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Why fewer expats are returning to their home countries

By December 13, 2017October 3rd, 2023FinGlobal

Why fewer expats are returning to their home countries

December 13, 2017

Why fewer expats are returning to their home countries

Repatriation is something expats are doing less and less. The most common reason for expats to return home is for family or personal reasons and the HSBC’s 2017 Expat Explorer survey reports that more than half (53%) the expats that have returned home said they missed their life abroad. However, for most expats repatriation is not even on their radar for the following reasons:

Improved wellbeing for the whole family

International living promotes an improved sense of wellbeing amongst expats. In the HSBC’s report, 42% now take more holidays than they ever did back home, 39% live in a better property and a quarter (25%) drive a better car. In addition, more than half report that their work/life balance is better in their new country and 44% are more active in their home country than they ever were back home. 36% report that their health has improved and 40% feel happier since moving abroad – this is particularly relevant for expats in New Zealand (54%) and Australia (48%) where the expat happiness ratings are well above the global average.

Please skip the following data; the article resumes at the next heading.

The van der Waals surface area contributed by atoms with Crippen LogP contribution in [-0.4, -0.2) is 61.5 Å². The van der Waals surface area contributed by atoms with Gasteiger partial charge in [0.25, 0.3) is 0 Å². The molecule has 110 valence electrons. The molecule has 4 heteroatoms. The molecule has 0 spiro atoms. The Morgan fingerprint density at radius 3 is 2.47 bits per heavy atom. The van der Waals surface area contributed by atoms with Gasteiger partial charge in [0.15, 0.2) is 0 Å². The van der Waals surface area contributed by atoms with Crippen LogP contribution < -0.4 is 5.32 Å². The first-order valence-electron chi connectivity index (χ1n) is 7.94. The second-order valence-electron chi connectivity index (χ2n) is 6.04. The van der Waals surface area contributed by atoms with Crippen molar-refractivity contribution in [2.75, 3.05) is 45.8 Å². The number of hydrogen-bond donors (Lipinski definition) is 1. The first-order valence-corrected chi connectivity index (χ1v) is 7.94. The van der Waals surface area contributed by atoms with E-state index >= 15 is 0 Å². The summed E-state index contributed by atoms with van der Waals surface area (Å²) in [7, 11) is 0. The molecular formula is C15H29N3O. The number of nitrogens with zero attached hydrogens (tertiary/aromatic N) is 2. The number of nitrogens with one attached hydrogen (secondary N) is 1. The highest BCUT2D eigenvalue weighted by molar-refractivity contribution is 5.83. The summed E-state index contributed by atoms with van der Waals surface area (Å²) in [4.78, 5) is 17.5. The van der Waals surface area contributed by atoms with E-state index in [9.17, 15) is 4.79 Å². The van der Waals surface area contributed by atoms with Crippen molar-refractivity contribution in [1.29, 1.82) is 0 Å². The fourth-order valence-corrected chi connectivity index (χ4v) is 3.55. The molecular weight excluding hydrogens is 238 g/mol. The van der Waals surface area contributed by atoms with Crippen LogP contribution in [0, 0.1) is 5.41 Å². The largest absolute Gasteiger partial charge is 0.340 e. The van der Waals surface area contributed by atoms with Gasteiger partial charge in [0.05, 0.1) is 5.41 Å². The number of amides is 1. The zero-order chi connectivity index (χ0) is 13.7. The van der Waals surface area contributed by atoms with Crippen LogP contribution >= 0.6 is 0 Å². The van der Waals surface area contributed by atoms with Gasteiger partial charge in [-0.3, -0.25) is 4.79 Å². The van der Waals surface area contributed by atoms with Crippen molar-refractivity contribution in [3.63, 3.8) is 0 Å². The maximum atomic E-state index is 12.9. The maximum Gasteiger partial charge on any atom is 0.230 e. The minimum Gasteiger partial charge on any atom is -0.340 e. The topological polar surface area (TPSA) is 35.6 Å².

Expat children thrive

Prior to emigrating, many parents worry about what effect the move will have on their children. Fortunately, all reports show that moving countries leads to improvements in both children’s health and wellbeing. This is particularly noticeable in the Netherlands where 76% of expat parents say the health and wellbeing of their children have improved. Globally, more than half (56%) of expat parents report that they would not have done anything differently and that the longer their children are exposed to new experiences, the better for them. In fact 61% of serial expat parents say their children are more open to new experiences and cultures.

Finances improve

Over half (52%) of expats report that moving has enabled them to save more than they did in their home country and 57% report that they now have more disposable income – and these figures have remained stable over the past few years. Certain destinations like Switzerland and Saudi Arabia result in more disposable income than other countries, but overall, the majority of expats reported their move strengthened their financial affairs.

Career advancement

Moving to advance a career is a common reason given by expats, but as with all destinations, certain countries offer greater career progression than others. But more than 60% of expats agree that should they return home, their job prospects will be improved. The top countries for career advancement include Switzerland, Hong Kong, Singapore, Germany, Sweden and the UAE.

Greater personal growth

Expats relocate for many reasons and often ‘financial considerations’ only form a small part of the decision-making process. But for many, the quality of experience they have gained living in a different country and the cultures they have enjoyed far outweighs many of the other benefits. New Zealand comes out tops when one looks at general satisfaction and personal growth, with the majority of expats (70%) reporting they have now settled down there for the long term.

If you’re thinking of moving abroad and would like to financially emigrate, contact FinGlobal for cross-border financial services from South Africa.

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